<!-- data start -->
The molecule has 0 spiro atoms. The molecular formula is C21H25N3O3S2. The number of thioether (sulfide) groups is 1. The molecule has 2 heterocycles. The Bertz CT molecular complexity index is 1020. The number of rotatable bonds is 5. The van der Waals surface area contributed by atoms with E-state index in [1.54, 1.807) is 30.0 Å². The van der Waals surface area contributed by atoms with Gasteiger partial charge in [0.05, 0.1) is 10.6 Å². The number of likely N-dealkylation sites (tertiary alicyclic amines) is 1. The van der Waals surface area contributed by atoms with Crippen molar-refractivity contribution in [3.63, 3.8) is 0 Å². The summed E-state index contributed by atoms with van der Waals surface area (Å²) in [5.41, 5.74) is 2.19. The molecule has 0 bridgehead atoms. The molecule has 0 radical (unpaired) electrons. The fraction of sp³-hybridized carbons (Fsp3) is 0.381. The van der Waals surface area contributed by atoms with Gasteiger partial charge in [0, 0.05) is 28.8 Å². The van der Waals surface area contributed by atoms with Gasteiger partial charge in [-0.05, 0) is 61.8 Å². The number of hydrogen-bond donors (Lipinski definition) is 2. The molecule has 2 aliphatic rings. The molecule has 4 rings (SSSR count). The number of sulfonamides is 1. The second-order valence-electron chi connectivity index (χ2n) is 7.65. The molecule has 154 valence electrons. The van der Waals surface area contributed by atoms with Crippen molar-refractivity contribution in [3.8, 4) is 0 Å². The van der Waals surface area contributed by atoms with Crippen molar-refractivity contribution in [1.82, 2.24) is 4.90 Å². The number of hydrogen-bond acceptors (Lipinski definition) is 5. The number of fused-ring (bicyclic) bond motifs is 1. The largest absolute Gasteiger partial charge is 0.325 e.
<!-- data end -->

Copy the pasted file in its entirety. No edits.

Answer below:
The molecule has 0 spiro atoms. The molecular formula is C21H25N3O3S2. The number of thioether (sulfide) groups is 1. The molecule has 2 heterocycles. The Bertz CT molecular complexity index is 1020. The number of rotatable bonds is 5. The van der Waals surface area contributed by atoms with E-state index in [1.54, 1.807) is 30.0 Å². The van der Waals surface area contributed by atoms with Gasteiger partial charge in [0.05, 0.1) is 10.6 Å². The number of likely N-dealkylation sites (tertiary alicyclic amines) is 1. The van der Waals surface area contributed by atoms with Crippen molar-refractivity contribution in [3.63, 3.8) is 0 Å². The summed E-state index contributed by atoms with van der Waals surface area (Å²) in [5.41, 5.74) is 2.19. The molecule has 0 bridgehead atoms. The molecule has 0 radical (unpaired) electrons. The fraction of sp³-hybridized carbons (Fsp3) is 0.381. The van der Waals surface area contributed by atoms with Gasteiger partial charge in [0, 0.05) is 28.8 Å². The van der Waals surface area contributed by atoms with Gasteiger partial charge in [-0.05, 0) is 61.8 Å². The number of hydrogen-bond donors (Lipinski definition) is 2. The molecule has 2 aliphatic rings. The molecule has 4 rings (SSSR count). The number of sulfonamides is 1. The second-order valence-electron chi connectivity index (χ2n) is 7.65. The molecule has 154 valence electrons. The van der Waals surface area contributed by atoms with Crippen molar-refractivity contribution in [3.8, 4) is 0 Å². The van der Waals surface area contributed by atoms with Crippen molar-refractivity contribution in [1.82, 2.24) is 4.90 Å². The number of hydrogen-bond acceptors (Lipinski definition) is 5. The number of fused-ring (bicyclic) bond motifs is 1. The largest absolute Gasteiger partial charge is 0.325 e.